Donor Breast Milk Gives Preemies A Fighting Chance
More than 6,000 babies are delivered annually at Wesley Medical Center in Wichita, 1,000 of them require special care. And for a certain at-risk population in the Neonatal Intensive Care Unit even more care is needed. KMUW’s Abigail Wilson reports…
Babies in the Neonatal Intensive Care Unit (NICU) at Wesley Medical Center lie in tiny incubators attached to feeding tubes and ventilators. The smallest bundles of life--some would fit in the palm of your hand--are wrapped in pink and blue blankets wearing knitted hats. The room is quiet except for the beeping and humming of machines.
"Any one who's born before 35 weeks typically needs intensive care for a period of time, with 40 weeks being full-term," says Dr. Barry Bloom, a Neonatologist and the Medical Director of the Wesley NICU. "So five weeks early or more need to be in the ICU until they mature enough to maintain their own temperature and gain weight and learn how to eat."
About 200, or a fifth of the babies here, were born weighing less than three pounds--too small for newborn "onesies" and jackets.
"This unique population that we're looking at--the smaller babies--tend to have complications with feeding, specifically necrotizing enterocolitis which is where the bowel becomes damaged," says Bloom. "Sometimes the babies actually lose a portion of their bowel because surgery has to be done and some of that sick bowel has to be taken out."
These micro-preemies, as they’re called, are not spending the time with their mothers that healthy babies would. Other couples carefully carry swaddled bundles to their cars, strapping them into safety seats for their first trip home, while these moms carry only their overnight bags. And a breast pump.
"Many of them are not prepared because their babies are born early or the babies are ill," explains Bloom. "So the mom’s interaction with the baby which would stimulate adequate breast milk production is insufficient."
Parents have unrestricted visitation to the NICU, but the intensive care unit is not an environment where a mom can constantly hold and snuggle with her newborn baby, encouraging breastfeeding. And limited contact time interferes with a mother’s milk production because the baby is not suckling and the mother’s brain gets mixed signals. Dr. Bloom says the benefits of breastfeeding are well documented for all babies.
"They have a better muscle-mass-to-fat balance in their body. They have lower incidence of infection, both short-term and long-term and less heart disease long-term," he says.
A program recently put in place at Wesley can help these preemies grow and avoid bowel complications. It’s called the Wesley Milk Donor Program. The program gives the infants access to pasteurized human-based milk that their mothers might not be able to provide.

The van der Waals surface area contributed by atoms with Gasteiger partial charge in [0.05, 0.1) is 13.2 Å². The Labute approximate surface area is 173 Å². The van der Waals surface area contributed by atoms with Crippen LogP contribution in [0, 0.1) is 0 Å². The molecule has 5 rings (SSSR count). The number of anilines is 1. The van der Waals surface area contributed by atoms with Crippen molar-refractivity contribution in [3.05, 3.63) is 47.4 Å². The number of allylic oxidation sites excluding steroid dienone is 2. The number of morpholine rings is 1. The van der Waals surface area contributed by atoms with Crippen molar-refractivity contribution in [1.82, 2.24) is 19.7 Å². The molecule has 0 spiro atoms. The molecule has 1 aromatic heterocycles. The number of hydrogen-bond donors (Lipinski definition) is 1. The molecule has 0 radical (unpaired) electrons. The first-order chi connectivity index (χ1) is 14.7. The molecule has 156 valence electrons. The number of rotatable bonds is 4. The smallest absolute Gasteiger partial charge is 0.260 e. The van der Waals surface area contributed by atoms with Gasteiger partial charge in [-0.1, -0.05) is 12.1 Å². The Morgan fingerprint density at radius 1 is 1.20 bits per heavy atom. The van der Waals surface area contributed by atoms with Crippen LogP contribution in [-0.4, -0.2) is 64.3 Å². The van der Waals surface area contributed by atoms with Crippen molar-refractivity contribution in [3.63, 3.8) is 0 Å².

"We're targeting the highest risk population for that bowel disease and we're feeding them during the period of time when they are most likely to develop that condition and trying to avoid any cow-based protein products," Bloom explains.
Simply put, rather than giving babies the traditional formulas when the mother’s milk supply is lacking, the infant is fed a product made using human breast milk donated from other lactating women who have an excess supply. Bloom acknowledges that for some parents the idea of feeding babies someone else’s breast milk can seem a little strange.
"In the past, for some reason, we were desensitized to drinking cows milk but sensitized to human milk; that somehow that would be weird or odd," he says. "I think in the last 20 years a big shift has occurred with human-based-products versus cow-based-products and it's clear that the human-based products are better for babies."
Women hoping to donate breast milk are screened for things like HIV, syphilis and medications. Donors are supplied with storage bags, ice bricks and an insulated cooler to ship their milk to a company called Prolacta Bioscience. Scott Elster is the CEO of Prolacta. He says the company produces what’s called standardized human milk from the donated supply.
"At Prolacta Bioscience we produce very large-scale batches and those batches are made up of hundreds of moms donations. The way a blood bank works - where donations are given credit and the blood is sort of used where’d it’s needed is exactly how Wesley’s works."
So the breast milk a woman in Wichita donates might not be used specifically at Wesley, but the donors can designate what hospital gets credit for her milk.
"There’s a Wesley milk bank and she comes through that milk bank and her donation is always tagged to Wesley," Elster explains. "So then all the milk that’s brought in is tracked and Wesley gets credit for all of that."
So far, ten women have gone through the screening process to become qualified breast milk donors for Wesley. The hospital has committed to spending up to three-quarters of a million dollars every year going forward to continue the program. That being said, Prolacta forecasts hospitals will save more than $8,000 per infant if their product is used.
"The total cost on the Prolacta arm include the cost of Prolacta's product. The savings come from the reduction in surgery on these tiny micro-preemies," says Elster.
The cost of the donor milk to the hospital, though, is a per ounce cost based on the product Wesley orders. The list price is $14 per ounce. If this was the price for a gallon of regular cow's milk, it would cost over $1,700/gallon.
The hospital’s contract with Prolacta is volume driven, so the price is lowered as the amount of milk-product ordered increases. Eventually, with enough growth in the program more babies than the current targeted population could have access to a fortified human-milk based product.
Originally aired during Morning Edition on 11/25/14.